Discussion in 'Birmingham Subdivision' started by trainchaser007, Sep 30, 2015.

  1. trainchaser007

    trainchaser007 Passed away September 22, 2017

    Does anyone know the percentage for the grade at Greenwood Springs, MS coming up out of the Buttahatchee River plain?
    - Brandon
  2. Karl

    Karl 2008 Engineer of the Year Supporter

  3. trainchaser007

    trainchaser007 Passed away September 22, 2017

    Thanks Karl. I could not find that information in my search. Now I am curious about the incline angle. According to the chart I found at, the angle of a 1.04% grade is slightly less than 0.6 degrees. To me, that seems low for the hill at Greenwood Springs. Perhaps it's just not as steep as it appears looking downhill from the Splunge Rd. crossing. I screenshot some images from google maps (street view) for reference. - Brandon

    Attached Files:

  4. William Jackson

    William Jackson Bill Jackson

    The eye's will really fool even the most experienced of people. 1% is pretty steep for trains, 1 foot to the hundred. The length of the grade is important also, some can be easy, if you get a run at it. The ruleing grade, is what determines the horsepower for a length of track. Ruleing Grade is determined by the percent and length. Curves and the degree of curve also play a part. For example, "The Eyebrow" on KCS has one strech with 9 curves on a 1% Grade. Tough Running!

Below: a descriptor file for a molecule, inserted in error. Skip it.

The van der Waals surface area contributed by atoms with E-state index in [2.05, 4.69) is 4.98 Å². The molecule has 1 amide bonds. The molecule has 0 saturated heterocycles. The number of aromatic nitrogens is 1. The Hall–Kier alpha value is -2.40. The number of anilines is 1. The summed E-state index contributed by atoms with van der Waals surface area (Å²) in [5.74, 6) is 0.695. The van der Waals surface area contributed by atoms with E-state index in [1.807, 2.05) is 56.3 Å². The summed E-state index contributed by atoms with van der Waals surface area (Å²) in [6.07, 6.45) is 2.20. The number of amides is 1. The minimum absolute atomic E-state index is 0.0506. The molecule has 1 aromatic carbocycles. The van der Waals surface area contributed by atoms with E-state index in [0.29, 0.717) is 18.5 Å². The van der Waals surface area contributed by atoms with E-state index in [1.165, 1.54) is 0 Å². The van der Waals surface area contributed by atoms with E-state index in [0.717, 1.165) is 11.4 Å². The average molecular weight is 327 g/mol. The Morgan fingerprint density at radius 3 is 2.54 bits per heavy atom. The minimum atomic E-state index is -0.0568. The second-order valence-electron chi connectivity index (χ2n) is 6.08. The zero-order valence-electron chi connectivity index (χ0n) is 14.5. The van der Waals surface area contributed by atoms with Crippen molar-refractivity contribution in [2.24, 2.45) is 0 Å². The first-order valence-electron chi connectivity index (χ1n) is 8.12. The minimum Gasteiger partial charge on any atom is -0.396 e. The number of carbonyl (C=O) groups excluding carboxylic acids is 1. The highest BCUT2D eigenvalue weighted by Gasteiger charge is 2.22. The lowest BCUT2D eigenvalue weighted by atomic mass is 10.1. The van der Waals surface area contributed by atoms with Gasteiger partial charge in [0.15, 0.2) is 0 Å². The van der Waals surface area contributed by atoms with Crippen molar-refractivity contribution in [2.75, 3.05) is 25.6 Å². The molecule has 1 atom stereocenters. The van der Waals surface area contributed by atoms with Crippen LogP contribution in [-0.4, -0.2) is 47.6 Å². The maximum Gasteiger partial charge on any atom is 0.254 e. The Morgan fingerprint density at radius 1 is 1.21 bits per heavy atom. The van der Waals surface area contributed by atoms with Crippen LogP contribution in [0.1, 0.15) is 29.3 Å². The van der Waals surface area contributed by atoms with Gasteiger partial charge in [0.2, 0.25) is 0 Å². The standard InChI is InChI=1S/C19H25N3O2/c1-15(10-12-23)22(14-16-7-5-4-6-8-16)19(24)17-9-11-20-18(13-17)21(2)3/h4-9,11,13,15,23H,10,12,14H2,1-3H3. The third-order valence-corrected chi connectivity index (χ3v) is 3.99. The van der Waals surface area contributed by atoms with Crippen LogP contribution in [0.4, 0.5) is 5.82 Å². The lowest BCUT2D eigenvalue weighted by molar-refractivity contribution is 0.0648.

5. Karl

    Karl 2008 Engineer of the Year Supporter

    One of the first widely accepted formulas used to determine train resistance caused bearing friction, rail resistance, air resistance, and grade resistance was promulgated by W L Davis in 1926. It is still used, but it has been modified, and others are in use. In general terms, and assuming all other variables remain constant, and for grades < 4%, 20 lb of TE are required to lift 1 Ton up a 1% grade, 40 lbs of TE/Ton up a a 2% grade and so on. Curve resistance may be calculated at a rate of 0.8 lb of TE / Ton.

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